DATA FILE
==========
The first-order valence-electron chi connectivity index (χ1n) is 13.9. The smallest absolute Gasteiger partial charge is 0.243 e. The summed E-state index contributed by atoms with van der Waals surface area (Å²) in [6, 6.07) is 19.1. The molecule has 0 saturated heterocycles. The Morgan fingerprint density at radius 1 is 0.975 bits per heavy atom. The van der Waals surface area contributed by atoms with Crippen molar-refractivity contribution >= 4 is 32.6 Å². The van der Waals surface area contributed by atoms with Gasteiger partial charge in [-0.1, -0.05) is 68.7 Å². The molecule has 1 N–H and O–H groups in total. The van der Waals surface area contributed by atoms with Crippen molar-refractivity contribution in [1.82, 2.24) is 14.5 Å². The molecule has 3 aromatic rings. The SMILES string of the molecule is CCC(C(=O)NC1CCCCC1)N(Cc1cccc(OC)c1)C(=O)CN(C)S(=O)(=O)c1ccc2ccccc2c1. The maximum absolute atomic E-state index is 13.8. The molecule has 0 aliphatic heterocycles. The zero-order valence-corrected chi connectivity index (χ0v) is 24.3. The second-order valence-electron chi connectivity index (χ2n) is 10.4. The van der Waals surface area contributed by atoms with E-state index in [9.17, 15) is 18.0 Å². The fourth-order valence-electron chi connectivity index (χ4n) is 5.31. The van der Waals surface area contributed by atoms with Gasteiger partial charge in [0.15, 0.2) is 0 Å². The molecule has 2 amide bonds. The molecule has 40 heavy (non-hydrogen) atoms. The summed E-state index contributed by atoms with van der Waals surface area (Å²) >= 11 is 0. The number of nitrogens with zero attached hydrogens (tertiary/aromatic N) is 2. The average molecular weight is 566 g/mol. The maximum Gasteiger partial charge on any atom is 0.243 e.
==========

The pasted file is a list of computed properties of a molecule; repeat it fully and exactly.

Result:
The first-order valence-electron chi connectivity index (χ1n) is 13.9. The smallest absolute Gasteiger partial charge is 0.243 e. The summed E-state index contributed by atoms with van der Waals surface area (Å²) in [6, 6.07) is 19.1. The molecule has 0 saturated heterocycles. The Morgan fingerprint density at radius 1 is 0.975 bits per heavy atom. The van der Waals surface area contributed by atoms with Crippen molar-refractivity contribution >= 4 is 32.6 Å². The van der Waals surface area contributed by atoms with Gasteiger partial charge in [-0.1, -0.05) is 68.7 Å². The molecule has 1 N–H and O–H groups in total. The van der Waals surface area contributed by atoms with Crippen molar-refractivity contribution in [1.82, 2.24) is 14.5 Å². The molecule has 3 aromatic rings. The SMILES string of the molecule is CCC(C(=O)NC1CCCCC1)N(Cc1cccc(OC)c1)C(=O)CN(C)S(=O)(=O)c1ccc2ccccc2c1. The maximum absolute atomic E-state index is 13.8. The molecule has 0 aliphatic heterocycles. The zero-order valence-corrected chi connectivity index (χ0v) is 24.3. The second-order valence-electron chi connectivity index (χ2n) is 10.4. The van der Waals surface area contributed by atoms with E-state index in [9.17, 15) is 18.0 Å². The fourth-order valence-electron chi connectivity index (χ4n) is 5.31. The van der Waals surface area contributed by atoms with Gasteiger partial charge in [0.15, 0.2) is 0 Å². The molecule has 2 amide bonds. The molecule has 40 heavy (non-hydrogen) atoms. The summed E-state index contributed by atoms with van der Waals surface area (Å²) >= 11 is 0. The number of nitrogens with zero attached hydrogens (tertiary/aromatic N) is 2. The average molecular weight is 566 g/mol. The maximum Gasteiger partial charge on any atom is 0.243 e.